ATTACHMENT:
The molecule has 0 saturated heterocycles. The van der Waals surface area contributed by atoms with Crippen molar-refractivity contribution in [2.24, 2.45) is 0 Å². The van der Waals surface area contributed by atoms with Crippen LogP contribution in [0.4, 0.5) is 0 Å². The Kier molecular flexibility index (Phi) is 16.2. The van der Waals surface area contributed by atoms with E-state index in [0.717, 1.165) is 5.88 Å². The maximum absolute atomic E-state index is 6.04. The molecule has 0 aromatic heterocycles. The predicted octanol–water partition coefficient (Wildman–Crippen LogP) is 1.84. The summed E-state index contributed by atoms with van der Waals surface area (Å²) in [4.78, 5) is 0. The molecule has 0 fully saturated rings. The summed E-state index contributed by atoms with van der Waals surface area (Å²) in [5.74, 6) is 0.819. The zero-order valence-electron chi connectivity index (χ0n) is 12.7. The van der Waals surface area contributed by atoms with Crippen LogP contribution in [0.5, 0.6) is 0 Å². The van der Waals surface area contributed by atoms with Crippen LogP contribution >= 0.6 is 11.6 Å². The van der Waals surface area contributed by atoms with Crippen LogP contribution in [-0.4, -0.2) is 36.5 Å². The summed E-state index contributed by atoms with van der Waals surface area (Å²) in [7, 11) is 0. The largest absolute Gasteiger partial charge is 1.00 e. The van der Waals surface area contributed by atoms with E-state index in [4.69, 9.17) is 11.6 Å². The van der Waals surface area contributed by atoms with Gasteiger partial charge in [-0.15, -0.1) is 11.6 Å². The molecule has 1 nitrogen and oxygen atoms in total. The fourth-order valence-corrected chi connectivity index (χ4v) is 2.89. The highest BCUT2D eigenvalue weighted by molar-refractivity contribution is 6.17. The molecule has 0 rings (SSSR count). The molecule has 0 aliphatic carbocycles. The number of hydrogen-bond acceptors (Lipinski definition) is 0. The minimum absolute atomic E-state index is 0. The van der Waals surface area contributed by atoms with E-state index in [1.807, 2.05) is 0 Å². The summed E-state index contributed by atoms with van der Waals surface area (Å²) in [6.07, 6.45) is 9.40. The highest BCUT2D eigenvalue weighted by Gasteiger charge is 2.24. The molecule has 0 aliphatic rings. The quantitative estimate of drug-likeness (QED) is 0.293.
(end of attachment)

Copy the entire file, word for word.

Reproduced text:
The molecule has 0 saturated heterocycles. The van der Waals surface area contributed by atoms with Crippen molar-refractivity contribution in [2.24, 2.45) is 0 Å². The van der Waals surface area contributed by atoms with Crippen LogP contribution in [0.4, 0.5) is 0 Å². The Kier molecular flexibility index (Phi) is 16.2. The van der Waals surface area contributed by atoms with E-state index in [0.717, 1.165) is 5.88 Å². The maximum absolute atomic E-state index is 6.04. The molecule has 0 aromatic heterocycles. The predicted octanol–water partition coefficient (Wildman–Crippen LogP) is 1.84. The summed E-state index contributed by atoms with van der Waals surface area (Å²) in [4.78, 5) is 0. The molecule has 0 fully saturated rings. The summed E-state index contributed by atoms with van der Waals surface area (Å²) in [5.74, 6) is 0.819. The zero-order valence-electron chi connectivity index (χ0n) is 12.7. The van der Waals surface area contributed by atoms with Crippen LogP contribution in [0.5, 0.6) is 0 Å². The van der Waals surface area contributed by atoms with Crippen LogP contribution >= 0.6 is 11.6 Å². The van der Waals surface area contributed by atoms with Crippen LogP contribution in [-0.4, -0.2) is 36.5 Å². The summed E-state index contributed by atoms with van der Waals surface area (Å²) in [7, 11) is 0. The largest absolute Gasteiger partial charge is 1.00 e. The van der Waals surface area contributed by atoms with E-state index in [4.69, 9.17) is 11.6 Å². The van der Waals surface area contributed by atoms with Gasteiger partial charge in [-0.15, -0.1) is 11.6 Å². The molecule has 1 nitrogen and oxygen atoms in total. The fourth-order valence-corrected chi connectivity index (χ4v) is 2.89. The highest BCUT2D eigenvalue weighted by molar-refractivity contribution is 6.17. The molecule has 0 rings (SSSR count). The molecule has 0 aliphatic carbocycles. The number of hydrogen-bond acceptors (Lipinski definition) is 0. The minimum absolute atomic E-state index is 0. The van der Waals surface area contributed by atoms with E-state index in [1.807, 2.05) is 0 Å². The summed E-state index contributed by atoms with van der Waals surface area (Å²) in [6.07, 6.45) is 9.40. The highest BCUT2D eigenvalue weighted by Gasteiger charge is 2.24. The molecule has 0 aliphatic rings. The quantitative estimate of drug-likeness (QED) is 0.293.